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Miriam Sánchez González

What happens to the VAT on unpaid invoices and how can I recover it?

The current VAT regulations (Article 80 of the VAT Law) provide for a complex, expensive and time-consuming mechanism for recovering VAT on bad debts:

  • The collection must have been claimed by means of a judicial claim, notarial demand or burofax.
  • One year must have elapsed since the accrual of VAT without the invoice having been collected.
  • The term to modify the taxable base and therefore issue the rectifying invoice is very short (6 months).
  • There is a requirement to communicate, within a very short period of time, to the Tax Administration, on the modification of the taxable income and other data of the transaction.
  • It is impossible to recover VAT on transactions where the recipient is not a business or professional (B2C transactions) if the taxable amount, excluding VAT, does not exceed 50 euros.

This process, as currently regulated in the VAT regulations, is extremely costly (the cost of the claim may even exceed the VAT being claimed) and with a complex bureaucracy.

But what does the EU have to say about it?

According to the reiterated criterion of the Court of Justice of the European Union (CJEU) in numerous judgments, including its recent judgment of February 29, 2024, there is a fundamental principle in VAT according to which the taxable amount of the tax is constituted by the consideration actually received and “the corollary of which is that the Tax Administration may not collect VAT in excess of the amount collected by the taxable person”. In other words, the businessman or professional “in his capacity as tax collector on behalf of the State (…) must be entirely relieved of the burden of the tax due or paid in the context of his economic activities which are in turn subject to VAT”.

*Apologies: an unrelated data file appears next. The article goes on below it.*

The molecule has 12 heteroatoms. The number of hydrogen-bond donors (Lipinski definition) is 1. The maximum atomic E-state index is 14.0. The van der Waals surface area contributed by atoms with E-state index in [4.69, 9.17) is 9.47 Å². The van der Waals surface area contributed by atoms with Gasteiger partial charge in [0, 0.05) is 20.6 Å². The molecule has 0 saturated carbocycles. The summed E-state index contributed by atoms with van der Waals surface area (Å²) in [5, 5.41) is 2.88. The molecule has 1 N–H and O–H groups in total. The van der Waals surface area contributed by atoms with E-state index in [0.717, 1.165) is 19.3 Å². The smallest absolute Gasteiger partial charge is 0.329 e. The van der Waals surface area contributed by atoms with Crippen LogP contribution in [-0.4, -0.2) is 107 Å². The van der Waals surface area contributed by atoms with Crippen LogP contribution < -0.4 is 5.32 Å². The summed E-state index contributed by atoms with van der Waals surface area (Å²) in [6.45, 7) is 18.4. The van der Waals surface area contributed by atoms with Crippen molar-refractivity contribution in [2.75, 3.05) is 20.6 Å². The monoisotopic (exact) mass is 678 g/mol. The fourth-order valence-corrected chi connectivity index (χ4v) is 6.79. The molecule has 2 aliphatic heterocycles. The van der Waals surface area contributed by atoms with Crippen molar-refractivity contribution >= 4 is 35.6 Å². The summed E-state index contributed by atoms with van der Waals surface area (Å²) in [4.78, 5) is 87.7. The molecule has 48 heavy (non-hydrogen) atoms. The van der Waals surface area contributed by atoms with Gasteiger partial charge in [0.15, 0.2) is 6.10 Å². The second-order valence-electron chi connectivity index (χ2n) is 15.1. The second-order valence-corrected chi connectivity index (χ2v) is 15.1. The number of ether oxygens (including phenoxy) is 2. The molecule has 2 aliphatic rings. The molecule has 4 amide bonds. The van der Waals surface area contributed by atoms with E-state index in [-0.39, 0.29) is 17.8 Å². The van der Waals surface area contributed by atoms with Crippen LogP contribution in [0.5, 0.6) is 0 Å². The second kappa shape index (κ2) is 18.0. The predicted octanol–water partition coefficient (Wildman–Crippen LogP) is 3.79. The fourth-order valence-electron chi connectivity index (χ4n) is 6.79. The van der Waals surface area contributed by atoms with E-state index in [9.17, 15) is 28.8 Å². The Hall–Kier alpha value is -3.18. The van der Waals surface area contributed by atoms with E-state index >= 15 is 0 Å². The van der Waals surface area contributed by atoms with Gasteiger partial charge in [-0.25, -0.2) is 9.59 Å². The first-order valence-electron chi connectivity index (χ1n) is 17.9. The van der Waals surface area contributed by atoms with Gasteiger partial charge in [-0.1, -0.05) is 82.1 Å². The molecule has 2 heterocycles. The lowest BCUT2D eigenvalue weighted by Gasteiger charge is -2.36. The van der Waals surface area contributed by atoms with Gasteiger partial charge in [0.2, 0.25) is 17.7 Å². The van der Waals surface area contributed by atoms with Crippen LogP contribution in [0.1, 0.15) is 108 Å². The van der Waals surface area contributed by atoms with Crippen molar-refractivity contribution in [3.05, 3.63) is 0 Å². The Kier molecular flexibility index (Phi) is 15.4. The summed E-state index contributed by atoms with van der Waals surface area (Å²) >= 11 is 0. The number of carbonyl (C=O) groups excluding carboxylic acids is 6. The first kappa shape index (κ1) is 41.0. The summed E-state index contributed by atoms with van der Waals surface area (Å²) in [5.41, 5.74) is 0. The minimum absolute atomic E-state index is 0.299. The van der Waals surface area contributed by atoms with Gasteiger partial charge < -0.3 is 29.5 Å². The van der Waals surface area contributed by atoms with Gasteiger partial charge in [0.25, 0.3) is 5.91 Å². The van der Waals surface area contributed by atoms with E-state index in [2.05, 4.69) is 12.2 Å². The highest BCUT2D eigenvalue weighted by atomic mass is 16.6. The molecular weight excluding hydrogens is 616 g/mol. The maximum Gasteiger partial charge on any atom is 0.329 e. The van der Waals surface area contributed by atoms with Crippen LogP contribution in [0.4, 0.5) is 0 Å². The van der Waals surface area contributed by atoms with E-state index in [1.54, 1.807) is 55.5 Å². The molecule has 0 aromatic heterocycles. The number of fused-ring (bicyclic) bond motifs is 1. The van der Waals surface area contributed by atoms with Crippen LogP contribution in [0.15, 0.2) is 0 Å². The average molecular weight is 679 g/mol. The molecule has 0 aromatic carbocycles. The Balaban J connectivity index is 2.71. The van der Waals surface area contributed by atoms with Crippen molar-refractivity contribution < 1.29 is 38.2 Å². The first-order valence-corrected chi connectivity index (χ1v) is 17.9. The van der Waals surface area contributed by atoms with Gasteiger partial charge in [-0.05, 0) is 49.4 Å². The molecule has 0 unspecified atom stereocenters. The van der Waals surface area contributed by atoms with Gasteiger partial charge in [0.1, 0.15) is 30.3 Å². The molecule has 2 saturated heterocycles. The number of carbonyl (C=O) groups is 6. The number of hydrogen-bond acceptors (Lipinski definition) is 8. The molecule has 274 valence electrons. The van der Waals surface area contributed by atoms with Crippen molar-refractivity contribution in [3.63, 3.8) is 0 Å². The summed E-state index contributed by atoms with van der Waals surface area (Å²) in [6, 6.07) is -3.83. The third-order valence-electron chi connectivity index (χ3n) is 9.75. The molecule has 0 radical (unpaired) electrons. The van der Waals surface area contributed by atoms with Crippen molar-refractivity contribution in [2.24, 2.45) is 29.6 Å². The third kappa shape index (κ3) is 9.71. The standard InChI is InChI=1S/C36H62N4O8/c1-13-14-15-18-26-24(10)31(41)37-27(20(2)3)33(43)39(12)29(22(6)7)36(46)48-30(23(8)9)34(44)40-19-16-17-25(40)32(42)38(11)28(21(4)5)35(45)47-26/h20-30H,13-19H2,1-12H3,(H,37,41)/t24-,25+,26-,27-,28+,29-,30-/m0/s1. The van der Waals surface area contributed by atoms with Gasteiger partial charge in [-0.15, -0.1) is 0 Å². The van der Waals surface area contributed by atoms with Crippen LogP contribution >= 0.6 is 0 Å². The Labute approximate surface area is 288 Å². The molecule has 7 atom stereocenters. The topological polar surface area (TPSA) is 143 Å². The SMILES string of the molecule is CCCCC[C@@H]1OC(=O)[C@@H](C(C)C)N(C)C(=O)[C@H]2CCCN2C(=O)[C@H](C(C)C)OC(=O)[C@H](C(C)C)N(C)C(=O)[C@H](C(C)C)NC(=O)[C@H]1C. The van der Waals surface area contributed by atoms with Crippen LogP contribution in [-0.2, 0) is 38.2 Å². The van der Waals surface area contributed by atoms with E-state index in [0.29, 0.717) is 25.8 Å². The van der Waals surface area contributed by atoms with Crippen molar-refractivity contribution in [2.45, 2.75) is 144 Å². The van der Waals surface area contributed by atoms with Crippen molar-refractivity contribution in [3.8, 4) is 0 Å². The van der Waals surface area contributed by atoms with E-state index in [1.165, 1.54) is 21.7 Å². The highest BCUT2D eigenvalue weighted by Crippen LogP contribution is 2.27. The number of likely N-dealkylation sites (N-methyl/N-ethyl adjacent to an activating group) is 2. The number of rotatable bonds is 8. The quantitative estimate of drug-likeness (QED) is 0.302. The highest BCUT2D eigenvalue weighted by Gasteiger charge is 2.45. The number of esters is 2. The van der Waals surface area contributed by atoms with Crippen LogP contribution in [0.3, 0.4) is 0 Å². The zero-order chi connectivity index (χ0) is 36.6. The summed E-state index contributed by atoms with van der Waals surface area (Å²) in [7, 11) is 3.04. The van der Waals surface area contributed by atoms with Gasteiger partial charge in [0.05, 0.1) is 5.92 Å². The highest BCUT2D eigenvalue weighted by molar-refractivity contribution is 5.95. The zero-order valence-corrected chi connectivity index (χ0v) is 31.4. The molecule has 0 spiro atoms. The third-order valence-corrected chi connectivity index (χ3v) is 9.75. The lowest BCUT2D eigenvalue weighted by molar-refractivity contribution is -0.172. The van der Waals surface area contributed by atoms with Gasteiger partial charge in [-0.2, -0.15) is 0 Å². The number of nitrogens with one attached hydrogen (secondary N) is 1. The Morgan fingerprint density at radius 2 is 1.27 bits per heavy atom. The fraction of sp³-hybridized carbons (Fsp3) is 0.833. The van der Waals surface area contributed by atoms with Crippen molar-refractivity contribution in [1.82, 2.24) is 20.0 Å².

According to what has already been reiterated by the CJEU, entrepreneurs or professionals must be able to recover the VAT due, in respect of those invoices for which they do not manage to collect the consideration from their customer, being therefore an uncollectible credit.

The VAT Directive 2006/112/EC requires Member States to establish a procedure in their domestic legislation to make VAT recovery possible. In this sense, and according to the criterion of the CJEU, the formalities that Member States may impose on taxable persons, in order to be able to recover from the Tax Administration the uncollected VAT quotas, must have the sole purpose of proving that, after a transaction has been agreed, part or all of the consideration has not been definitively collected.

In view of the pronouncements of the CJEU, some of the requirements and limitations provided for in Spanish domestic legislation could be declared contrary to the principle of neutrality and the rules provided for in the European Directive. In the meantime, in recent months two appeals have been admitted by the Supreme Court on these issues.

To date, we must wait for resolutions that continue to be raised with the administration in the courts and expect a modification of the Spanish regulations that better fits with the VAT Directive, making more flexible and simplifying the processes to recover the VAT of unpaid invoices.

Need help? At  Cigarrán Abogados we can help you (+34) 91.355.85.15

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